When I was a kid a good long while back, my grandparents gave me those funny dog magnents that repelled each other. Failure and momentum repel one another. You cant get momentum anywhere near failure.
So momentum's not enough. You need to build distance from your failure. And you're gonna fail. You have to. Learning something wrong very often lets you see how it's done right.
But if you're not careful, you'll kill off any momentum you need to succeed. this is the second part of that secret sauce. You gotta do it; you have to fail, you must succeed; you need momentum. A chicken-or-the-egg kind of paradox.
Medical hypnosis can train a patient to undergo surgery without anesthesia. Using your mind; your imagination; to reframe your past, to describe your future and your abilities in a way that allows you to succeed--to see you have succeeded. Time too can help in granting this distance. To shake off the idea you can't change or that change isn't happening already. You can't stop change. Time and distance gives you that.
When you're getting angry, taking a time out and getting away from the offending person or situation is a good idea. The same is true with failure. Being somewhere else--where you have succeeded can give distance to it. Taking a walk, a bike ride, or an evening out is a way to distance yourself from a project where you're spinning your wheels and getting nowhere.
Focus allows you to block out your failure in that same moment. yes, you've failed. But you can't fail and succeed at the same time in the same moment. You must experience them one at a time. One after the other. You may be failing repeatedly, but it's one moment after the other, and success can be in that moment when failure isn't.
It's the "aha!" when it works--when you get that tiny screw back into the brand new Warby Parker frames you just sat on or hook that trout on the twentieth presentation of the dry fly you tied on the stream bank that morning.
Focus drives out the preceding moment allowing you to be in this moment which is new and open to change.
Where are you finding your hand holds when distancing from failure?
I was just writing my newsletter yesterday morning.
(you don't receive it? No problem, sign up for it right here if you're interested) It was about Spring, the birds at my feeders on the deck, and about bacon, brussels sprouts, broccoli, and saracha sauce. Now have I got you interested?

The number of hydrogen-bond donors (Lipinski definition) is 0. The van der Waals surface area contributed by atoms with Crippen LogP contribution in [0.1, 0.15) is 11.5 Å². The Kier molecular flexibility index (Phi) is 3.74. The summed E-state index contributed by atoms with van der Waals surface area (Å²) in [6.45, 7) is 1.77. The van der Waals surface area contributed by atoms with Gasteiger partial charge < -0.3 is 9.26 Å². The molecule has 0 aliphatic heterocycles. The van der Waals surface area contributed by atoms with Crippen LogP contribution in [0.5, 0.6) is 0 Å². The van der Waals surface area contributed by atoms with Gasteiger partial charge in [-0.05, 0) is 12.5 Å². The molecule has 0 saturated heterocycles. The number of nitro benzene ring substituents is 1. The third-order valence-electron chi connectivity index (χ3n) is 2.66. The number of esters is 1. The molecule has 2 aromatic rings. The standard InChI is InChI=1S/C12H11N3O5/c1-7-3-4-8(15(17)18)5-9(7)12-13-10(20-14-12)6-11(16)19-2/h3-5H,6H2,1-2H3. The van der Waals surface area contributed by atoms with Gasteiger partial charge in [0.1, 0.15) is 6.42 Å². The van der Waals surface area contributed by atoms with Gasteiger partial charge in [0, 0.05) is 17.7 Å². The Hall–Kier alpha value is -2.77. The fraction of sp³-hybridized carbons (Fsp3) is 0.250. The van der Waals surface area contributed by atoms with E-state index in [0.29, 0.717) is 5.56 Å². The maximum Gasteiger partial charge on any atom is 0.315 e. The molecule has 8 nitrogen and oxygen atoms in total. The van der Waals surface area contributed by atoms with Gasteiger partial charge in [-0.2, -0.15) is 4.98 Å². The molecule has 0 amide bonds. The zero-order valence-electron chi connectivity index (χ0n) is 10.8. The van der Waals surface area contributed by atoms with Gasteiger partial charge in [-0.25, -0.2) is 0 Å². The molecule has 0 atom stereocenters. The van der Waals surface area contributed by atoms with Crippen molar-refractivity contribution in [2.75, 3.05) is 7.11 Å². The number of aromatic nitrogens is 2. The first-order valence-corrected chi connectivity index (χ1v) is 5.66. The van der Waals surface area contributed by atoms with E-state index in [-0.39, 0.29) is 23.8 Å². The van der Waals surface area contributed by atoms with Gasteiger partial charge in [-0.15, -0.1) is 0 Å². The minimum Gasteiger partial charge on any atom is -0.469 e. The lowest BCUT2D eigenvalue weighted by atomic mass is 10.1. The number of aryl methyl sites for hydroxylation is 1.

Spring has me thinking about momentum.
That secret sauce that makes being disciplined and executing your plans work. The secret part is how do you get it and how do you keep it. Nike has a finger hold on it, but there's more. When I got up Sunday morning I didn't have a clue what to write in my newsletter. I didn't have a clue all week what to write. But I knew I had to write yesterday morning. So I just did it.
starting small can do it
That's what I did today. I looked round and noticed something. The birds at the feeder. and it went from there. One idea and it's down on paper. another comes, building off of the first one. It starts . . . until you finish.
memories can do it.
Recalling past success; remembering how the process went in the past throws just enough light onto that darkened path to show you the way. Just look at that bacon (or not, apologies to my non-pork/vegetarian readers for this image). A powerful image filled with memories. Are you thinking about adding some to that burger you'll be grilling later.
confidence can do it
Seeing a hefty balance in your checking account could have a nice feel to it, right? Giving you the confidence to try something new; risk something outside your comfort zone. Building up experiences of success are deposits in your confidence account and getting overdrawn keeps you from showing up in your life.
repetition can do it
Superstar violinists and golfers have something in common. They start at three years old. Repeating the drills, the process, or the performance leads to some of the other things on this list and to success.
showing up can do it.
Hiding out is not the way you're going to find success. Without success you can't build momentum. There's endless ways to hide out in your life and with technology greasing the rails, the danger is you never really have to come up for air. Fight it.
How are you getting momentum built up in your life?
While you say to yourself you'd wish you had that problem, you'll eventually reach a point in your career, the position you hold, or the project you lead; When you'll ask the qestion "now what?' So here are a few points to consider when you do ponder that question: